The Winds of Khalakovo by Bradley P. Beaulieu

[I've] closed a deal with Betsy Wollheim for a new epic fantasy trilogy called The Song of the Shattered Sands. It’s a story set in a powerful desert city that controls the flow of trade and spice through otherwise impassable terrain. There are echoes of both A Thousand and One Nights and Thieves’ World.

It’s a story about Çeda, a woman who fights in the pits to scrape a living from the cruel but beautiful city she calls home. As the story opens, she discovers that the book her mother left her before she died holds the clues to the unraveling the mystery of her mother’s death, which was tangled up in the story of the Twelve Kings of Sharakhai, men who have ruled the desert with an iron fist for nearly two hundred years. As Çeda begins to unlock the secrets hidden within the poems in the book—as well as what her mother was trying to do before she died—the Kings learn of her, and they will stop at nothing to keep those secrets buried in the desert where they belong. And so the chase is on. Çeda must unlock the hidden riddles of her mother’s book before the Kings find her. She had better hope she does, for she is the last hope for the people of the desert.

It’s great to see Beaulieu take the critical success he received for his first trilogy, The Lays of Anuskaya, published by Night Shade Books, and parlay it into a deal with a larger publisher. Daw is home to some of the best (traditional/epic/secondary world) Fantasy writers working today, including Patrick Rothfuss and Saladin Ahmed. Beaulieu’s Arabian Nights-inspired trilogy sounds like it will be a good fit. It’s great to see more Fantasy written that features a setting inspired by something other than Medieval Western Europe. After Beaulieu’s first trilogy, with a Russian-inspired setting, he’s quickly asserting himself as one of the most interesting world builders in the genre. I’m quite looking forward to this.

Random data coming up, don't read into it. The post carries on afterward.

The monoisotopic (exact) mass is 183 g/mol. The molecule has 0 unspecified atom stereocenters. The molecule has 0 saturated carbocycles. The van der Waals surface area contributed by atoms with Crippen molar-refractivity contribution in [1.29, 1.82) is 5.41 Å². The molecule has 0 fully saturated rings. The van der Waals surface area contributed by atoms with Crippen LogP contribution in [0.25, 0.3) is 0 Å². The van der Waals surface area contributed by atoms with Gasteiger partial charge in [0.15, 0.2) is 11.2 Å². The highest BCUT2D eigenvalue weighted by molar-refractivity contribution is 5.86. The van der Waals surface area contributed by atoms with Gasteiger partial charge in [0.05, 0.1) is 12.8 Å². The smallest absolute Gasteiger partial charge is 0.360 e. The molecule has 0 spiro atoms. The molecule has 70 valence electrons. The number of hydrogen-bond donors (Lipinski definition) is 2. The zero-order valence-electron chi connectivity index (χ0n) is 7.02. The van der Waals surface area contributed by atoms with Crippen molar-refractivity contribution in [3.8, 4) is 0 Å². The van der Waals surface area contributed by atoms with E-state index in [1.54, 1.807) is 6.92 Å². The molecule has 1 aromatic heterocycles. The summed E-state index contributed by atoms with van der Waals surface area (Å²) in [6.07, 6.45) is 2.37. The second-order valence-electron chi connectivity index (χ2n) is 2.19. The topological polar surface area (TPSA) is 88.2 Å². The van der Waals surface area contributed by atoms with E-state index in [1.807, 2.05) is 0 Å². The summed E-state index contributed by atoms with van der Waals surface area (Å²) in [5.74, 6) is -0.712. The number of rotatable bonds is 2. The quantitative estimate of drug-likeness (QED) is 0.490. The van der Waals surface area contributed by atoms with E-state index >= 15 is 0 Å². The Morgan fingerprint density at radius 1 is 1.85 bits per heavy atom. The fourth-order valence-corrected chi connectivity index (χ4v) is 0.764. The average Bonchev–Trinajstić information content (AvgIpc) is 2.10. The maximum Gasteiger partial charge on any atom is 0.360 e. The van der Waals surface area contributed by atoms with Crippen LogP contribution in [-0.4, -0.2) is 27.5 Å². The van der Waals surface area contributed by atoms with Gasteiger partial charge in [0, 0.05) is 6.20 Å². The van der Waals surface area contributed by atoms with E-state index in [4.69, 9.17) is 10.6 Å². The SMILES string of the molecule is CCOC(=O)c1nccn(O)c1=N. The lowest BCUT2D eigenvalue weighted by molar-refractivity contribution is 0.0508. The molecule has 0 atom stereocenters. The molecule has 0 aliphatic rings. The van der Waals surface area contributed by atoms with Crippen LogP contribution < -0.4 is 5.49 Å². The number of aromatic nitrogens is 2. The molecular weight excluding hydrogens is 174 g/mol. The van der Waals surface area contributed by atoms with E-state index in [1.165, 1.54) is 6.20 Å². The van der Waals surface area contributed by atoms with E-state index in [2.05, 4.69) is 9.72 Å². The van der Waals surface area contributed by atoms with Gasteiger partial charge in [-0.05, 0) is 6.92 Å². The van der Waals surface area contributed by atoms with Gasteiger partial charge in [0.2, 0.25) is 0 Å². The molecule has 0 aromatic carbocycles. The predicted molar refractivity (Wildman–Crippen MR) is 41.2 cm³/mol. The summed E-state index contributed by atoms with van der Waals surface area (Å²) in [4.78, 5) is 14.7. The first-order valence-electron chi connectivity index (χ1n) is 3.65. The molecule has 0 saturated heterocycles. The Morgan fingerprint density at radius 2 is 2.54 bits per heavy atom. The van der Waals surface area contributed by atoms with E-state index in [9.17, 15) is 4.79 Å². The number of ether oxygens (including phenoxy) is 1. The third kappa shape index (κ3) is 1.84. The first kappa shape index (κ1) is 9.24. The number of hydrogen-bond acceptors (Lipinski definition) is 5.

Discussion
  • Doug M. February 14, 2013 at 1:28 pm

    Sounds reminiscent of the novelette “From The Spices of Sanandira” (From Beneath Ceaseless Skies #70, #71) that first put Beaulieu on my personal radar. I wonder if there’s a connection? I kind of hope so; because his debut novel just didn’t impress me as much that earlier two part short did—and I really wanted to like it, too. I’ll definitely give this new series a shot, though. Especially if there’s a connection to that novelette’s world.

  • Aidan Moher February 14, 2013 at 2:19 pm

    Beaulieu commented about that on Twitter:

    It’s the Sanandira world re-imagined. So not exactly the same, but definitely inspired by…

  • Doug M. February 14, 2013 at 2:47 pm

    Sweet.
    We shall see, I guess!

  • BDG February 16, 2013 at 12:38 am

    Not to rain on the guys success I’d be even better to see writer’s from a non-western background writing about non-western settings. But seriously I enjoyed Winds of Khalakovo (thought I stopped a third way through to read Forge of Darkness) and I hope this is a start of general trend of moving away from super white settings and hopefully having POC finding their own (stronger, as in more) voice within the genre.

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